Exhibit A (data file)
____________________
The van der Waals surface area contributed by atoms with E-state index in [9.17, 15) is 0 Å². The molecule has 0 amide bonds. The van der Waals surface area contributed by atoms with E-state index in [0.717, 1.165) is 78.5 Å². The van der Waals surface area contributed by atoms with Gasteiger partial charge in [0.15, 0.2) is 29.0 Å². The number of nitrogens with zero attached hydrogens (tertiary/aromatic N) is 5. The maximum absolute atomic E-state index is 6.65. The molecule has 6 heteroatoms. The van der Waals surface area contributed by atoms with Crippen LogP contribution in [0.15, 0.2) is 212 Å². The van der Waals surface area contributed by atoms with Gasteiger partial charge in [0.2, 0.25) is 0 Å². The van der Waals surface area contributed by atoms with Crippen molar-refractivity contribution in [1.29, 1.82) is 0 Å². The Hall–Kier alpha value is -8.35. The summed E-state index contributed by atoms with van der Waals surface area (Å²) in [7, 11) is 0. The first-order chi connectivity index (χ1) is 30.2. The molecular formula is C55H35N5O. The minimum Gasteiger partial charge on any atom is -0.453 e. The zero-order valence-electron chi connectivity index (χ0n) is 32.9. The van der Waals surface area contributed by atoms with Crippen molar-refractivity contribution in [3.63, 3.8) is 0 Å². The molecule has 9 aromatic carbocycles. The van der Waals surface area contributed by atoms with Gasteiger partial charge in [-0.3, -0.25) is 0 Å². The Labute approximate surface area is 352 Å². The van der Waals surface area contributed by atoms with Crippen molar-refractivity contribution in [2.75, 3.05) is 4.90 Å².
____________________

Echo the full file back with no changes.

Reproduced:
The van der Waals surface area contributed by atoms with E-state index in [9.17, 15) is 0 Å². The molecule has 0 amide bonds. The van der Waals surface area contributed by atoms with E-state index in [0.717, 1.165) is 78.5 Å². The van der Waals surface area contributed by atoms with Gasteiger partial charge in [0.15, 0.2) is 29.0 Å². The number of nitrogens with zero attached hydrogens (tertiary/aromatic N) is 5. The maximum absolute atomic E-state index is 6.65. The molecule has 6 heteroatoms. The van der Waals surface area contributed by atoms with Crippen LogP contribution in [0.15, 0.2) is 212 Å². The van der Waals surface area contributed by atoms with Gasteiger partial charge in [0.2, 0.25) is 0 Å². The van der Waals surface area contributed by atoms with Crippen molar-refractivity contribution in [1.29, 1.82) is 0 Å². The Hall–Kier alpha value is -8.35. The summed E-state index contributed by atoms with van der Waals surface area (Å²) in [7, 11) is 0. The first-order chi connectivity index (χ1) is 30.2. The molecular formula is C55H35N5O. The minimum Gasteiger partial charge on any atom is -0.453 e. The zero-order valence-electron chi connectivity index (χ0n) is 32.9. The van der Waals surface area contributed by atoms with Crippen molar-refractivity contribution in [3.63, 3.8) is 0 Å². The molecule has 9 aromatic carbocycles. The van der Waals surface area contributed by atoms with Gasteiger partial charge in [-0.3, -0.25) is 0 Å². The Labute approximate surface area is 352 Å². The van der Waals surface area contributed by atoms with Crippen molar-refractivity contribution in [2.75, 3.05) is 4.90 Å².